Top Towns in Texas to Start a Small Business

If you’re looking to start your own business, Texas is a great place to look. Not only does Texas have no state income tax, they also have some of the lowest corporate tax rates in the nation, which makes it perfect for starting a new company.

But Texas is a big state, so it can be hard to choose the best place to set up shop. Should you head for DFW and start a business in the metroplex, or take your chances in a small rural town in the middle of the Panhandle? Both options have advantages and disadvantages, but the ideal town has a few things in common.

Population – A great business town not only has people moving to the area but staying in and working inside the town as well. Furthermore, if you’re looking to open up your own business, you need to look at how much the town is going to grow in the future.

Income – As with population, you’ll need to look at what the average income is presently, as well as what it is projected to be over the next five to seven years. Also, how much of that income is disposable as opposed to cost of living? If you want people to shop at your business, they’ll need to have money to spend.

Cost of Business – Low property and sales taxes aren’t the only thing to consider, you also need to look at how expensive utilities are, as well as the security risks. Not only could your insurance rates be higher, but you may also be paying more to physically secure your business as well.

With these in mind, where should you look? Here’s a list of some of the best business towns in Texas.

1. Weatherford

This formerly small town just west of Fort Worth boasts an ideal location directly next to an explosive metropolis and burgeoning tech hub. Weatherford has experienced dramatic population growth within the last few decades, and as a result, has improved their median incomes as a result. Though expenses are higher than elsewhere, you can still mitigate some of these costs by choosing from different providers to service your business.

2. Castroville

Located in Medina County west of San Antonio, Castroville doesn’t have much of a population to speak of (only 3,000 as of 2010), but the growth is there, largely as a result of people from San Antonio looking to escape big city living. Expect that number to go up over time, and if you open a business now, you can potentially grow with it.

3. Grapevine

The north side of Fort Worth is one of the more scenic in DFW, but businesses that start in the area can expect to pay their share of expenses. Still, with a higher-than-average median income and a booming population growth, you can do a lot worse than Grapevine. Not only is this city in the middle of just about everything, they’ve also invested a lot into restoring the 19th-century architecture that makes it still feel like a small town.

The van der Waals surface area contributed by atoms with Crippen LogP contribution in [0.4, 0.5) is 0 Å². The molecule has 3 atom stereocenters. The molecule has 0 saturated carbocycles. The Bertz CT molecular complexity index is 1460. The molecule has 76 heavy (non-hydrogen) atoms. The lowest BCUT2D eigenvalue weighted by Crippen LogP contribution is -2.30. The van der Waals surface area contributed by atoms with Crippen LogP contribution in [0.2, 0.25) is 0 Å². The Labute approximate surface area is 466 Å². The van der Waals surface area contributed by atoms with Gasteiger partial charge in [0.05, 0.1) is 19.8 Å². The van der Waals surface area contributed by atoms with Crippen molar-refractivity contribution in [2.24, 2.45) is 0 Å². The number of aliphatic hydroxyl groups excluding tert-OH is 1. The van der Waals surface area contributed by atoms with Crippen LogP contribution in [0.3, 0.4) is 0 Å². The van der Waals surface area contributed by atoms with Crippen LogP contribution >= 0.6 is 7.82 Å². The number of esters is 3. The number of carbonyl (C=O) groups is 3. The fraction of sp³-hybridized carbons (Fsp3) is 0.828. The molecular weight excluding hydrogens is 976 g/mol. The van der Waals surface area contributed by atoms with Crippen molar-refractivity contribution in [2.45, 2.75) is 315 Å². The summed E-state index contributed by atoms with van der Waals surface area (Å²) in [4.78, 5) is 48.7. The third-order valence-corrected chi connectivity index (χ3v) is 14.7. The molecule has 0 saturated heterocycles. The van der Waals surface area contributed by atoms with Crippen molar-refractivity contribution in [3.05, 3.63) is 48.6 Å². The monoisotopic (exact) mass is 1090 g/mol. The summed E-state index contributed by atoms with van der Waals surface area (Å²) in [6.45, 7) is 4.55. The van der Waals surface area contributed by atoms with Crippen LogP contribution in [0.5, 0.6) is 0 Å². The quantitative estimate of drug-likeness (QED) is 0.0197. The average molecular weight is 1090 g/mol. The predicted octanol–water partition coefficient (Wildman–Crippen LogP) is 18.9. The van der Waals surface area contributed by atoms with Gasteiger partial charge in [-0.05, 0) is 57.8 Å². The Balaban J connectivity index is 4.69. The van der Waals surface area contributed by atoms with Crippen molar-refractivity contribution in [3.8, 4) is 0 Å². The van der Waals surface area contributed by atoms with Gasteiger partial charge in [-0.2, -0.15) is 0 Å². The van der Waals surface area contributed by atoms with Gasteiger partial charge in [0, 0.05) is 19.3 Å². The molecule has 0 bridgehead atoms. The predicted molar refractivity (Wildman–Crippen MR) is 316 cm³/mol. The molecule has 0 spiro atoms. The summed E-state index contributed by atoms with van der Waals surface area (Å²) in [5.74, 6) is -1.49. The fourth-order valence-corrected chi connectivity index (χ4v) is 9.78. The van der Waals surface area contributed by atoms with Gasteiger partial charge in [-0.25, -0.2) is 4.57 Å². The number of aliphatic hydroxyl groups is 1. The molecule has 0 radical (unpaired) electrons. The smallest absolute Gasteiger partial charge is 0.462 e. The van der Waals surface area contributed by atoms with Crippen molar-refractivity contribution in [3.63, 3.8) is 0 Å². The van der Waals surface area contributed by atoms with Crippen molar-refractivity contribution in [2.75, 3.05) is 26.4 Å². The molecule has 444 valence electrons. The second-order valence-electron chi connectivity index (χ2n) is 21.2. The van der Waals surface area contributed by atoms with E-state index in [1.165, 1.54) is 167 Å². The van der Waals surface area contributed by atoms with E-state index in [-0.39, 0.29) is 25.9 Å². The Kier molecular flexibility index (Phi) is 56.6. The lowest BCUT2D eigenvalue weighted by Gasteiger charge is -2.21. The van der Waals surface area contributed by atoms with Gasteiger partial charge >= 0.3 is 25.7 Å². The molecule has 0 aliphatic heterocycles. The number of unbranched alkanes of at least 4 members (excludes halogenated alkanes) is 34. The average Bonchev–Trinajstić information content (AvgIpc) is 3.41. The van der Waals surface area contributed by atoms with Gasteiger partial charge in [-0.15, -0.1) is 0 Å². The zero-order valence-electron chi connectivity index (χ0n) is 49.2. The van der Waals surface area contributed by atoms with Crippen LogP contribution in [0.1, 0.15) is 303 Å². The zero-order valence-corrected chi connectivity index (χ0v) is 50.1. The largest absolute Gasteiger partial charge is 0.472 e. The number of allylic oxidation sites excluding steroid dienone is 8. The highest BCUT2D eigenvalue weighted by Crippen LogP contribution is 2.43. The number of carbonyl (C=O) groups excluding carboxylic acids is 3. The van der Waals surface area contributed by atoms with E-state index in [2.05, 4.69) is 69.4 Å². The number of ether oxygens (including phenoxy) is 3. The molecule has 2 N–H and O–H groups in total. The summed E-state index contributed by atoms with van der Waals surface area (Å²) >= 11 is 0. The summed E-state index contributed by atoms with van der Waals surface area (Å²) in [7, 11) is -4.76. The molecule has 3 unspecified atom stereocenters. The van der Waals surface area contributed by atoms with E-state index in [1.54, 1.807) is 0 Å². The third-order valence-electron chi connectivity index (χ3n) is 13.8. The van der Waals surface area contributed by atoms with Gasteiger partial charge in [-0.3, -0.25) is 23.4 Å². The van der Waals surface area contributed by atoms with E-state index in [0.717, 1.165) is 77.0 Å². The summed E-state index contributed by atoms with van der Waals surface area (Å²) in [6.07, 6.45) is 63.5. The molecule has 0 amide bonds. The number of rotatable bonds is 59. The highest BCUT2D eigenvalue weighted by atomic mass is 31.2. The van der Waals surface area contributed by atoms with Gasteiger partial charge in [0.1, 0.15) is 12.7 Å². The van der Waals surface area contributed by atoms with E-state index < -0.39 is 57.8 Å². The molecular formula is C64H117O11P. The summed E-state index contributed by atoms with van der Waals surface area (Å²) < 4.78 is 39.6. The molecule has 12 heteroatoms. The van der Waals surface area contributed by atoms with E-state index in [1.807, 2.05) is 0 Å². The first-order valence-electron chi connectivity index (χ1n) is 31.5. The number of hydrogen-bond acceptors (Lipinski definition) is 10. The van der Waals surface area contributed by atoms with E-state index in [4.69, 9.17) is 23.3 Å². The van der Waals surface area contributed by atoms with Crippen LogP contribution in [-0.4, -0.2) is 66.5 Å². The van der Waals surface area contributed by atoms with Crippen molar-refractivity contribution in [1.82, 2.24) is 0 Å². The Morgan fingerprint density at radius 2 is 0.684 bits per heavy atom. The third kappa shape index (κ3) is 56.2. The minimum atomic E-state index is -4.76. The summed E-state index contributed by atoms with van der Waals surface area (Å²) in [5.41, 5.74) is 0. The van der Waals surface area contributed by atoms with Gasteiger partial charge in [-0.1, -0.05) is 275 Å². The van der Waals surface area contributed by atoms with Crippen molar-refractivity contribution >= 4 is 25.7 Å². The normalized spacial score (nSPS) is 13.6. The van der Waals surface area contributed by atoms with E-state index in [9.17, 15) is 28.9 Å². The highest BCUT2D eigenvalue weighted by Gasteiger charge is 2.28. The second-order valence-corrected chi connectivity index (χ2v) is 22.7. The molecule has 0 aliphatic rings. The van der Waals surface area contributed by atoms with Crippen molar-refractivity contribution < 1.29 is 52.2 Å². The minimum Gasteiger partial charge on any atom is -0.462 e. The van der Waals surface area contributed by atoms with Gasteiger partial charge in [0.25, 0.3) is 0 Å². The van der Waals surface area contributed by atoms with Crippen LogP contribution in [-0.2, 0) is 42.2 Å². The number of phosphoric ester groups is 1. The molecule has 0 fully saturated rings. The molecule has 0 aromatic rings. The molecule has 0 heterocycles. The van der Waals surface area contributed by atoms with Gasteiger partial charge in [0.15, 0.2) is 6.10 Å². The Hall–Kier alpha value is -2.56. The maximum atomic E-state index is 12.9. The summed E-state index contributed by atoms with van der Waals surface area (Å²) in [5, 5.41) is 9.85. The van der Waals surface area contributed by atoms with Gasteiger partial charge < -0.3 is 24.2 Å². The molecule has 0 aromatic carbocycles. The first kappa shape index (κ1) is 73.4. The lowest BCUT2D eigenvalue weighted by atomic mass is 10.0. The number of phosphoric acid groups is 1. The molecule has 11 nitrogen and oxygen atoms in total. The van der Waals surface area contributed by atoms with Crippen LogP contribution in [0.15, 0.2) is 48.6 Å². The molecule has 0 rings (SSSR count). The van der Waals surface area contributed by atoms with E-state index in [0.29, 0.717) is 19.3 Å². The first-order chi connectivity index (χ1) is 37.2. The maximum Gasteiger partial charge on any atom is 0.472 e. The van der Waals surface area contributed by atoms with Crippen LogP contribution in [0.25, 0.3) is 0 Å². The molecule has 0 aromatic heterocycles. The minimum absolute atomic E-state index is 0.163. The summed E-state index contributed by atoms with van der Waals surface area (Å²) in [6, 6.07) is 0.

4. Kountze

This small town with a funny name is one of the best-kept secrets in Texas. Far enough outside of Houston and Louisianna to remain its own distinct feel, but close enough to draw talent from both areas, Kountze is the perfect mix of low population, low operating expenses, and sustainable income for its population. The only thing missing so far is the people, but that won’t take long.

5. Levelland

In the heart of the Texas panhandle, is a little town with a lot of “L’s” – Levelland. Located just outside of another “L” town (Lubbock), Levelland has positioned itself as the small town alternative to a part of the world that is growing bigger by the second. The population of 13,000 makes it ideal for new businesses, and the lower than average expenses will undoubtedly help with growth.

6. Andrews

This is one of the only towns on this list that isn’t attached to a major city, but Midland and Odessa – both sizeable cities in their own right – are not that far away. What really sets this town apart is their excellent disposable income. Expenses and population are still low, but there’s enough money in the town to make starting a business worth it.

8. Canyon

Years ago, Canyon was known as Amarillo Lite. They had some of the luxuries that bigger cities possessed, but it was a small college town whose major industry was education. That’s all changed. Now, with operating expenses at an all-time low and population steadily increasing, Canyon has positioned itself as something more: a place where people move to for school, stay for work, and retire in comfort. If you’re looking for a little slice of country to go along with your new business, you could do a lot worse than Canyon.